In recent years, Pennsylvania has become an epicenter of the nation’s hydraulic fracturing boom. But even as production from “unconventional” wells – those using horizontal drilling and fracking – has grown, nearly 90% of the state’s 120,000 active wells are older, “conventional” vertical ones that typically rely on traditional drilling methods.
What does that mean for Pennsylvanians? Quite simply, it means that smart, commonsense policies for conventional wells matter. A lot.
However, the state legislature is considering SB 790, which could unravel well-established oil and gas protections while shifting many costs associated with conventional production to taxpayers. As the bill makes its way through the legislature, here are some key facts to keep in mind:
Pennsylvania’s drinking water could be at risk. Current state law ensures that if drilling operations disrupt or contaminate private sources of drinking water, the driller must provide a replacement that meets Safe Drinking Water Act standards. SB 790 removes that requirement, and would allow oil and gas operators to damage water supplies without having to make clean drinking water available.
The problem of orphaned or abandoned wells, already a burden to taxpayers, could get much worse. Pennsylvania has hundreds of thousands of orphaned and abandoned wells across the state, and faces extraordinary cleanup costs associated with them. SB 790 would limit oil and gas operators’ financial responsibility to clean up after themselves, and leave taxpayers to pick up the tab. Some potential solutions would be to:
- Empower state regulators at the Environmental Quality Board to require that oil and gas companies be able to meet their cleanup obligations with reasonable “bonding” standards. This requirement could be scaled relative to an operator’s number of active and idle wells.
- Allow the Department of Environmental Protection to substantively review proposed well transfers and make sure operators don’t pass along financial and environmental risks to the Commonwealth if they default. Just this year, tens of thousands of wells were transferred without an accounting of possible consequences for the state’s taxpayers.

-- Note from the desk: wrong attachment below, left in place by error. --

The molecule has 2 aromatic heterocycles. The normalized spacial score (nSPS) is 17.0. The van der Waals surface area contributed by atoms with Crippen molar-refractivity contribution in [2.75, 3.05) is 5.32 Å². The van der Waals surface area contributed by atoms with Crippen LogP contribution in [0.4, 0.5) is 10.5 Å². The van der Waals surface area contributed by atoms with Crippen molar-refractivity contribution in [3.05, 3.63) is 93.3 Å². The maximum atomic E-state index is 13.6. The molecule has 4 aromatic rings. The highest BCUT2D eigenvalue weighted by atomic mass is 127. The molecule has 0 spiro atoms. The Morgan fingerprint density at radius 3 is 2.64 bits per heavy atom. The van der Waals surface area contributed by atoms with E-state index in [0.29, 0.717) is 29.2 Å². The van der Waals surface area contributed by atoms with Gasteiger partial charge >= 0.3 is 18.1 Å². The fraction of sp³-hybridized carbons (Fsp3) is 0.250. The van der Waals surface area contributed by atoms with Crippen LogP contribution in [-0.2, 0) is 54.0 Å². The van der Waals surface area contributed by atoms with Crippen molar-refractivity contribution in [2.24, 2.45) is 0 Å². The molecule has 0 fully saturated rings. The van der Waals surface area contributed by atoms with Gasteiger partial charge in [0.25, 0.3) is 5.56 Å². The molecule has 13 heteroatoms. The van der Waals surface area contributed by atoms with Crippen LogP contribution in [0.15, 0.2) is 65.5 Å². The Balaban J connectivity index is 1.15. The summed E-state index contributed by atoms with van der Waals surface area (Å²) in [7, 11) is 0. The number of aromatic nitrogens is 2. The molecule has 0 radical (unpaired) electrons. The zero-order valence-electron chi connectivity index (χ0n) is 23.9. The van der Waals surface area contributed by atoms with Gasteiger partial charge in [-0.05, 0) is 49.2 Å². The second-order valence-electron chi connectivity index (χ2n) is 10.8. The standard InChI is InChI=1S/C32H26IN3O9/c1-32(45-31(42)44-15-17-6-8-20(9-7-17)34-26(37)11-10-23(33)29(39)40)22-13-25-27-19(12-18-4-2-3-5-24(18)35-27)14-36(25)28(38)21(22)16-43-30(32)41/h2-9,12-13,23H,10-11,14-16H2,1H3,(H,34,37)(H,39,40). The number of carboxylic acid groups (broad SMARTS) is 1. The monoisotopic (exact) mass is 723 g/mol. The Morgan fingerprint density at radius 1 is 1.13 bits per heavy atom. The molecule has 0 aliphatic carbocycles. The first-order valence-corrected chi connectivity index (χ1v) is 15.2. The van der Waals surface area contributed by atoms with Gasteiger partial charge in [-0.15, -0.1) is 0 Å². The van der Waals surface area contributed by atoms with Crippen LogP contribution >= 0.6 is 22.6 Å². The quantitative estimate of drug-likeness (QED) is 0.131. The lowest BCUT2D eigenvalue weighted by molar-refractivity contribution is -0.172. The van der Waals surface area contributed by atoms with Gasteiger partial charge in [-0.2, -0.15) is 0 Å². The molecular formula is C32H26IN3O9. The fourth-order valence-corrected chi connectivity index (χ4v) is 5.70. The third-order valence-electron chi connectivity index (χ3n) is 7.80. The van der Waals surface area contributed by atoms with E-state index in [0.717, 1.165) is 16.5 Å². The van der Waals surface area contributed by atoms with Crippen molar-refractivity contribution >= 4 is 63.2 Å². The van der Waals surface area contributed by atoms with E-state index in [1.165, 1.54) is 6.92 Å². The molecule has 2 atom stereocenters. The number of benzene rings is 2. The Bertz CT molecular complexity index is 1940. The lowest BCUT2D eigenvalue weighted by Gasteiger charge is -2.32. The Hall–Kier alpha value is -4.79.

Loosened standards would endanger groundwater and streams. Brine is a major byproduct of oil and gas production containing salt, radioactive materials and toxins harmful to people and the environment, and spills of it can do major damage to land and water resources. SB 790 would gut the reporting requirement for spills by omitting the need to report brine spills below 10,000 mg/kg total dissolved solids (TDS). That creates a huge carve-out that poses a threat to Pennsylvania’s water resources while potentially increasing the cost of future oil and gas site cleanup.
Ignoring industry standards and best practices has consequences. Current regulations in Pennsylvania offer clear and achievable safety and environmental protections, but SB 790 relaxes standards meant to safeguard against groundwater contamination by permitting questionable well designs and weakening well plugging standards. These policies deviate from common industry standards and create unnecessary risks to the Commonwealth’s environment and public health.
Proponents have offered no reasonable justification for these roll-backs of widely-accepted industry standards. There is no evidence that compliance with environmental protections poses an unreasonable cost burden on operators. In fact, removing accountability for bad actors makes absolutely no sense and threatens the industry’s long-term viability.
As lawmakers take up this bill, they should consider the risks it poses to Pennsylvania’s communities, environment and the reputation of the state’s conventional drilling industry. As written, SB 790 would undercut basic standards and set the clock back decades for environmental protection while shifting the burden of the impacts of oil and gas operations to Pennsylvania’s communities and families.